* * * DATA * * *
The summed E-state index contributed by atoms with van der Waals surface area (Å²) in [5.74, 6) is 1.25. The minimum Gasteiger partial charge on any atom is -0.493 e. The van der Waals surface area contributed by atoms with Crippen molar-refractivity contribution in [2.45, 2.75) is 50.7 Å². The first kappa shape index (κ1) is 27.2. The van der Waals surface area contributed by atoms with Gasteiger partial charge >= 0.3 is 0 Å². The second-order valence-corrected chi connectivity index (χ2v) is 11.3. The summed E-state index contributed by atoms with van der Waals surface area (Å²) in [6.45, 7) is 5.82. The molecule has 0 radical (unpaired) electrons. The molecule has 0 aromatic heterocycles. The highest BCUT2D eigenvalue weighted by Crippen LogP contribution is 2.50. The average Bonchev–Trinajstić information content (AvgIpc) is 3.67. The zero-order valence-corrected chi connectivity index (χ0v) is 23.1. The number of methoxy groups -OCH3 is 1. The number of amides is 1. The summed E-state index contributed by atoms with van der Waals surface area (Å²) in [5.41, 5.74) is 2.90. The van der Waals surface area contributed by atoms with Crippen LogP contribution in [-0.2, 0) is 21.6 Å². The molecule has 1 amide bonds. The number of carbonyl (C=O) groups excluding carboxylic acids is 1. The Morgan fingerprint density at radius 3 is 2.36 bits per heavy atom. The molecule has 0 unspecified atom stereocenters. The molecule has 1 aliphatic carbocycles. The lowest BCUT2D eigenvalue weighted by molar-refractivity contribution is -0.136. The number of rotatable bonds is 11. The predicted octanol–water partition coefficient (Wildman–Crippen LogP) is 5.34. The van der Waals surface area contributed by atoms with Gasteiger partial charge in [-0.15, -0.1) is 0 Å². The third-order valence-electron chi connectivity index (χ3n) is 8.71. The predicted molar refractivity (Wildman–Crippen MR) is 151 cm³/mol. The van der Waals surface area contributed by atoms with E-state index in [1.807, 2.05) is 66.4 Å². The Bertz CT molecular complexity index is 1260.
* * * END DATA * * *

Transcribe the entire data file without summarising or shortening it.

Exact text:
The summed E-state index contributed by atoms with van der Waals surface area (Å²) in [5.74, 6) is 1.25. The minimum Gasteiger partial charge on any atom is -0.493 e. The van der Waals surface area contributed by atoms with Crippen molar-refractivity contribution in [2.45, 2.75) is 50.7 Å². The first kappa shape index (κ1) is 27.2. The van der Waals surface area contributed by atoms with Gasteiger partial charge >= 0.3 is 0 Å². The second-order valence-corrected chi connectivity index (χ2v) is 11.3. The summed E-state index contributed by atoms with van der Waals surface area (Å²) in [6.45, 7) is 5.82. The molecule has 0 radical (unpaired) electrons. The molecule has 0 aromatic heterocycles. The highest BCUT2D eigenvalue weighted by Crippen LogP contribution is 2.50. The average Bonchev–Trinajstić information content (AvgIpc) is 3.67. The zero-order valence-corrected chi connectivity index (χ0v) is 23.1. The number of methoxy groups -OCH3 is 1. The number of amides is 1. The summed E-state index contributed by atoms with van der Waals surface area (Å²) in [5.41, 5.74) is 2.90. The van der Waals surface area contributed by atoms with Crippen LogP contribution in [-0.2, 0) is 21.6 Å². The molecule has 1 amide bonds. The number of carbonyl (C=O) groups excluding carboxylic acids is 1. The Morgan fingerprint density at radius 3 is 2.36 bits per heavy atom. The molecule has 0 unspecified atom stereocenters. The molecule has 1 aliphatic carbocycles. The lowest BCUT2D eigenvalue weighted by molar-refractivity contribution is -0.136. The number of rotatable bonds is 11. The predicted octanol–water partition coefficient (Wildman–Crippen LogP) is 5.34. The van der Waals surface area contributed by atoms with Gasteiger partial charge in [-0.15, -0.1) is 0 Å². The third-order valence-electron chi connectivity index (χ3n) is 8.71. The predicted molar refractivity (Wildman–Crippen MR) is 151 cm³/mol. The van der Waals surface area contributed by atoms with E-state index in [1.807, 2.05) is 66.4 Å². The Bertz CT molecular complexity index is 1260.